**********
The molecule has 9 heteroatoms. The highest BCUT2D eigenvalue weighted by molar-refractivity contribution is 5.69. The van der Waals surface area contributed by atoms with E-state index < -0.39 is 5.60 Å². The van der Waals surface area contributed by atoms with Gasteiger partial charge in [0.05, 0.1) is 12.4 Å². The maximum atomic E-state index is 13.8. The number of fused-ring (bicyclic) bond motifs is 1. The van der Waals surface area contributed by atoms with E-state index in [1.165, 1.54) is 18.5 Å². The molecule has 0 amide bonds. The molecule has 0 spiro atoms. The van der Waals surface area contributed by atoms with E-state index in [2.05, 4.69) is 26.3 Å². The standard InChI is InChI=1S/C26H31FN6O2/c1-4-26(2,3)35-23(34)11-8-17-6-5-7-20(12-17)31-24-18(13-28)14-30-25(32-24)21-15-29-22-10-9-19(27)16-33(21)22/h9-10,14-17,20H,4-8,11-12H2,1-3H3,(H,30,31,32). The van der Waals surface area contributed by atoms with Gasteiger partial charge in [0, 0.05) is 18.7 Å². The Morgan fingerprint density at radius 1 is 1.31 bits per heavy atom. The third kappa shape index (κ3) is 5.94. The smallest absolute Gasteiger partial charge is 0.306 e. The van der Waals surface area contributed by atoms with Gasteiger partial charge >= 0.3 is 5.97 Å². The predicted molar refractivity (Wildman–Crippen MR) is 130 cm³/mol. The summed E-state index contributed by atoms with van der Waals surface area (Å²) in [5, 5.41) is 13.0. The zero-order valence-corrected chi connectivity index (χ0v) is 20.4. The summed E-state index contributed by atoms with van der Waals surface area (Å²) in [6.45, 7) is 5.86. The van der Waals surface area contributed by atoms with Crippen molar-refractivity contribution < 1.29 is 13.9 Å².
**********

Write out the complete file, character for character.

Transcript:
The molecule has 9 heteroatoms. The highest BCUT2D eigenvalue weighted by molar-refractivity contribution is 5.69. The van der Waals surface area contributed by atoms with E-state index < -0.39 is 5.60 Å². The van der Waals surface area contributed by atoms with Gasteiger partial charge in [0.05, 0.1) is 12.4 Å². The maximum atomic E-state index is 13.8. The number of fused-ring (bicyclic) bond motifs is 1. The van der Waals surface area contributed by atoms with E-state index in [1.165, 1.54) is 18.5 Å². The molecule has 0 amide bonds. The molecule has 0 spiro atoms. The van der Waals surface area contributed by atoms with E-state index in [2.05, 4.69) is 26.3 Å². The standard InChI is InChI=1S/C26H31FN6O2/c1-4-26(2,3)35-23(34)11-8-17-6-5-7-20(12-17)31-24-18(13-28)14-30-25(32-24)21-15-29-22-10-9-19(27)16-33(21)22/h9-10,14-17,20H,4-8,11-12H2,1-3H3,(H,30,31,32). The van der Waals surface area contributed by atoms with Gasteiger partial charge in [0, 0.05) is 18.7 Å². The Morgan fingerprint density at radius 1 is 1.31 bits per heavy atom. The third kappa shape index (κ3) is 5.94. The smallest absolute Gasteiger partial charge is 0.306 e. The van der Waals surface area contributed by atoms with Gasteiger partial charge >= 0.3 is 5.97 Å². The predicted molar refractivity (Wildman–Crippen MR) is 130 cm³/mol. The summed E-state index contributed by atoms with van der Waals surface area (Å²) in [5, 5.41) is 13.0. The zero-order valence-corrected chi connectivity index (χ0v) is 20.4. The summed E-state index contributed by atoms with van der Waals surface area (Å²) in [6.45, 7) is 5.86. The van der Waals surface area contributed by atoms with Crippen molar-refractivity contribution < 1.29 is 13.9 Å².